In European Court cases it is usual for there to be an opinion given by an Advocate General (AG) first which the Court may or may not follow in giving their ruling. More often than not the Court agrees with the AG but it is not a given. A taxpayer in Germany rented turkey (“Das Truthahn”) rearing sheds which came with inbuilt fittings for heating, watering and feeding the birds. The supply of the sheds was not subject to VAT (indicating that Germany operates a similar option to tax system to here). The German authorities assessed for VAT underdeclared on the leasing of the fixtures. The European Court has ruled that where the main supply (the sheds) is not taxable the VAT treatment of the ancillary supply (the fixtures) follows that of the main supply. This may seem a sensible approach and follows a key UK case of this type namely Card Protection Plan (CPP) where the VAT treatment of the main supply (which in itself can be difficult to identify) applies to ancillary supplies too. However, the primary EU directive whilst exempting the letting of immoveable property has a specific exception to that exemption for ‘letting of permanently installed equipment and machinery’. The AG has ruled that this exception does not apply in this instance as the sheds and fittings formed, objectively, a single indivisible supply.
It will be interesting to see if the Court agrees with the AG and if they do whether HMRC would see this as applicable in the UK.
Catch 708: what constitutes a village hall?
HMRC have updated the public notice 708 “Buildings and Construction” with the aim of clarifying their views as to what constitute a village hall. This is important as a village hall can benefit from zero-rating for its construction.
Regular readers will be aware of the constantly shifting sands of HMRC’s views as to what is a relevant charitable purpose (RCP) building and/or a village hall. It has been said that the legislation was drafted in such an historically rose-tinted way that anything built after 1945 would be in trouble.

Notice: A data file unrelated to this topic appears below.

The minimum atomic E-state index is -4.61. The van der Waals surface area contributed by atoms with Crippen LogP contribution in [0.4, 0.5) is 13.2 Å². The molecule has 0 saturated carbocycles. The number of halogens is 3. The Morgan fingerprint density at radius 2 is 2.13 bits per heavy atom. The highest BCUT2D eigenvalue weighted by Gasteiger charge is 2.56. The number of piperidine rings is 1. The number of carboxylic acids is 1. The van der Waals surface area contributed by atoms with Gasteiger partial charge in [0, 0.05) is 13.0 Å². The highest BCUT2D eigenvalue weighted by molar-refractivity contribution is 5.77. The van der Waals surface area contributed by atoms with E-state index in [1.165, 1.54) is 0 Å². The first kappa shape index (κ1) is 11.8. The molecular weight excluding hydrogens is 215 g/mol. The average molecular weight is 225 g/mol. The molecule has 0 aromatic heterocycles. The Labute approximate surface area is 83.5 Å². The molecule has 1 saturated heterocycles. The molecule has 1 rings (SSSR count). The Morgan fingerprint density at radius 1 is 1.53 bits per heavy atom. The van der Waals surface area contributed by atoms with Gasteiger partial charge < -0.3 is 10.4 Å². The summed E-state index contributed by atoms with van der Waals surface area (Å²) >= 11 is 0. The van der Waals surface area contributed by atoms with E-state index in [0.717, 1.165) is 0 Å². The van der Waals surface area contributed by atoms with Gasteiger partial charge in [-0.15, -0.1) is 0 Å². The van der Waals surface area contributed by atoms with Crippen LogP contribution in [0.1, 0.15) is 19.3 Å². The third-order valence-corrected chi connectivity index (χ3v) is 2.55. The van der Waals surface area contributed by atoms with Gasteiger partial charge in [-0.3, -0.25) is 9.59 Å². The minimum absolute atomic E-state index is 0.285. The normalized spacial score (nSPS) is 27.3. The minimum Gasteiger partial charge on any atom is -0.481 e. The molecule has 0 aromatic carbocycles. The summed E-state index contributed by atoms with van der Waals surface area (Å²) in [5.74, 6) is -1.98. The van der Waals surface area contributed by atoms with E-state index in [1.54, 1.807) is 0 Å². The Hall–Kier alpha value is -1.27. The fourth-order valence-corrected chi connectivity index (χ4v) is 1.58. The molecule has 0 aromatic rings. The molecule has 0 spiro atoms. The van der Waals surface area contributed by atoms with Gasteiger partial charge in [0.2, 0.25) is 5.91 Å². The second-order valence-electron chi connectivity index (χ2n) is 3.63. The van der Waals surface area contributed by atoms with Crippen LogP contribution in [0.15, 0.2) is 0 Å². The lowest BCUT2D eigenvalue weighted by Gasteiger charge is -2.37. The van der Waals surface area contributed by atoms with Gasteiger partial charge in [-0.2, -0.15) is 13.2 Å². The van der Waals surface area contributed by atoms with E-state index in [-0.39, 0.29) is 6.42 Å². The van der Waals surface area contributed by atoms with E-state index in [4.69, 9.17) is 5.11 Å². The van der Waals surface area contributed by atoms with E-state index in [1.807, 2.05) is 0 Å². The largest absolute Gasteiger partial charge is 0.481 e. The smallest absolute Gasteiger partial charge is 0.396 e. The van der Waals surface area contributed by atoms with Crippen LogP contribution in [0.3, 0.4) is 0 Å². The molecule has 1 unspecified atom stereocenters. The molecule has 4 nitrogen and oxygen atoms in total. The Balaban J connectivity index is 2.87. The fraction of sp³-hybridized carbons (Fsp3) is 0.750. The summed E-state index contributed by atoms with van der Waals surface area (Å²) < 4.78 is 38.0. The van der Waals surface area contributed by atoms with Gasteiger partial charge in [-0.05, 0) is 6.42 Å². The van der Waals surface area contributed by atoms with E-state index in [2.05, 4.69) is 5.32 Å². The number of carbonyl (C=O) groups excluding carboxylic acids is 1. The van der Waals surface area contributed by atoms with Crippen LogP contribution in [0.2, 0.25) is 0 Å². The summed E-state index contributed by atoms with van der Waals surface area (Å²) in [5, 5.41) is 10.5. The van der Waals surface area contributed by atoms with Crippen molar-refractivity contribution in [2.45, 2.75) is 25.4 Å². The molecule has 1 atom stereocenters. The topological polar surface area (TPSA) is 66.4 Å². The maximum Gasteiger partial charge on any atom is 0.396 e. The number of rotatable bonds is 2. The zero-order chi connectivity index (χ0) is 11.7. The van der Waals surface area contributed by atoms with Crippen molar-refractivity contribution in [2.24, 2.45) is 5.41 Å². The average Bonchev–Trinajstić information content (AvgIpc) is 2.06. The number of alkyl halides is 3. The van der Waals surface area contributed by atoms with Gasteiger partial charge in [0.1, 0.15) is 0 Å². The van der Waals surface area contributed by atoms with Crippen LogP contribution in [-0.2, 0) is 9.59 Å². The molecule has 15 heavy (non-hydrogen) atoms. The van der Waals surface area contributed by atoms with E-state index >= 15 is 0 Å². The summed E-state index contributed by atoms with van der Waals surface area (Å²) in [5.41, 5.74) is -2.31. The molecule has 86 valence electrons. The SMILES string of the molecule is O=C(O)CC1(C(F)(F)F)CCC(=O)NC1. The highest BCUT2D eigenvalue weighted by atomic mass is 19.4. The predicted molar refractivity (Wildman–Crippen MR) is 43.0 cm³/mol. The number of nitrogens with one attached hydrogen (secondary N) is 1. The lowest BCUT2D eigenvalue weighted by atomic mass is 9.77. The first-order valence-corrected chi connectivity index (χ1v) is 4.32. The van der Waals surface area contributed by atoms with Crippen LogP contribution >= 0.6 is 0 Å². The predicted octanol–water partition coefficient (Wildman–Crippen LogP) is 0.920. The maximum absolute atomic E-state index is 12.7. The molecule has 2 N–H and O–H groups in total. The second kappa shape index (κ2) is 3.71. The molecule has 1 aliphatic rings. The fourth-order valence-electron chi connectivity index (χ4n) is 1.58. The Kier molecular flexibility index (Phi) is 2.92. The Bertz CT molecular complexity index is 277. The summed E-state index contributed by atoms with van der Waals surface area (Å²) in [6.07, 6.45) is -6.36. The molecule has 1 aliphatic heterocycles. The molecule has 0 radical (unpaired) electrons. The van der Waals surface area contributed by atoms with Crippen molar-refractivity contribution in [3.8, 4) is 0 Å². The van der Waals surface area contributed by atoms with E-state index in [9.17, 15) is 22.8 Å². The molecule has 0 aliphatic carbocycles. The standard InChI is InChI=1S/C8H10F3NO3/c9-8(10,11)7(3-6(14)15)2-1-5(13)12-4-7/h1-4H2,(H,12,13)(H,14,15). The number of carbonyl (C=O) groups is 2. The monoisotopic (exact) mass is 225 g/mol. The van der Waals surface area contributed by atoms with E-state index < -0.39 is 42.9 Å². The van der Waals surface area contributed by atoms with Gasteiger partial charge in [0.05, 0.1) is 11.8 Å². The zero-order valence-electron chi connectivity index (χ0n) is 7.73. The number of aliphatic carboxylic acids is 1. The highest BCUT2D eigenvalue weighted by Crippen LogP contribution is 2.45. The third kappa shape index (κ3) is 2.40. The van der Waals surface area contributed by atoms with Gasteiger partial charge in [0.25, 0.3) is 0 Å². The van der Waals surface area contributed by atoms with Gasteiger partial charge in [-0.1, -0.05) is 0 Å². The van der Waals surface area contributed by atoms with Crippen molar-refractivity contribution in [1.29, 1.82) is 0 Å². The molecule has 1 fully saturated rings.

Equally, Tribunal definitions of a local amenity for local people has reached League of Gentlemen proportions.
The clarification seems to be contradictory in saying that it can be run as a business but not operated as a business; and seems to suffer from trying to take into account HMRC’s relatively new definition of what constitutes a business activity; but the result is a picture really no clearer than before.
It is a long established principle that where a supplier has overcharged VAT it cannot get a refund of that VAT overpayment unless it puts in place a methodology to refund the customers who paid too much VAT. Otherwise the supplier business would be “unjustly enriched”. In another EU case (except this is a judgement by the Court) a taxpayer provided soft play services to members of the public. It was decided that the rate of VAT charged to the public was incorrect (too high), but the relevant authorities refused to refund the difference citing unjust enrichment.
On the basis that none of the recipient of the service were able to reclaim the VAT (privately incurred rather than a business expense), the Court ruled that the repayment was not subject to unjust enrichment restrictions.
This is an EU Case that HMRC may not agree with but should a UK business be in a similar position it would be interesting to see they would deal with such a claim. Equally if a business has had a similar claim rejected on unjust enrichment grounds this should be reviewed to see if this could be challenged.
If you would like to discuss any of these VAT updates in more detail please contact Ian Marrow .